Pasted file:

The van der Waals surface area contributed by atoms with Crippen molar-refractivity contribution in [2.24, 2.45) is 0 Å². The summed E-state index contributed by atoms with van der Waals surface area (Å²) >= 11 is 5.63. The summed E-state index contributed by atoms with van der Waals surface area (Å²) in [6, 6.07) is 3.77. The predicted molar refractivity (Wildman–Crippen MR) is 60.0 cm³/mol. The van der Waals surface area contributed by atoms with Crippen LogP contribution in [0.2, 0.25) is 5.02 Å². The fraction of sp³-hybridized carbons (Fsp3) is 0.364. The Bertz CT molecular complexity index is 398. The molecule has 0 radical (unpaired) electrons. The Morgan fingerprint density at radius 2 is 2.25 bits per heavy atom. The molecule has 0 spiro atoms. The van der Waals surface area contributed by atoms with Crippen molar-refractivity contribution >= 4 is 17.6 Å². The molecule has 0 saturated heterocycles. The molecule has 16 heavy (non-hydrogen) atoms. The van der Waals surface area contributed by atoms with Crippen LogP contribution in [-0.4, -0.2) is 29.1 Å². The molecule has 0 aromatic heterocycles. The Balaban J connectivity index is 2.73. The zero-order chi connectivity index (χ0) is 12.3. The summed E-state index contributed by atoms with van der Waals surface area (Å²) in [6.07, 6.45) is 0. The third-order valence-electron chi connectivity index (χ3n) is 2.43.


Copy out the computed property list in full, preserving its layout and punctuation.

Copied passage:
The van der Waals surface area contributed by atoms with Crippen molar-refractivity contribution in [2.24, 2.45) is 0 Å². The summed E-state index contributed by atoms with van der Waals surface area (Å²) >= 11 is 5.63. The summed E-state index contributed by atoms with van der Waals surface area (Å²) in [6, 6.07) is 3.77. The predicted molar refractivity (Wildman–Crippen MR) is 60.0 cm³/mol. The van der Waals surface area contributed by atoms with Crippen LogP contribution in [0.2, 0.25) is 5.02 Å². The fraction of sp³-hybridized carbons (Fsp3) is 0.364. The Bertz CT molecular complexity index is 398. The molecule has 0 radical (unpaired) electrons. The Morgan fingerprint density at radius 2 is 2.25 bits per heavy atom. The molecule has 0 spiro atoms. The van der Waals surface area contributed by atoms with Crippen molar-refractivity contribution >= 4 is 17.6 Å². The molecule has 0 saturated heterocycles. The molecule has 16 heavy (non-hydrogen) atoms. The van der Waals surface area contributed by atoms with Crippen LogP contribution in [-0.4, -0.2) is 29.1 Å². The molecule has 0 aromatic heterocycles. The Balaban J connectivity index is 2.73. The zero-order chi connectivity index (χ0) is 12.3. The summed E-state index contributed by atoms with van der Waals surface area (Å²) in [6.07, 6.45) is 0. The third-order valence-electron chi connectivity index (χ3n) is 2.43.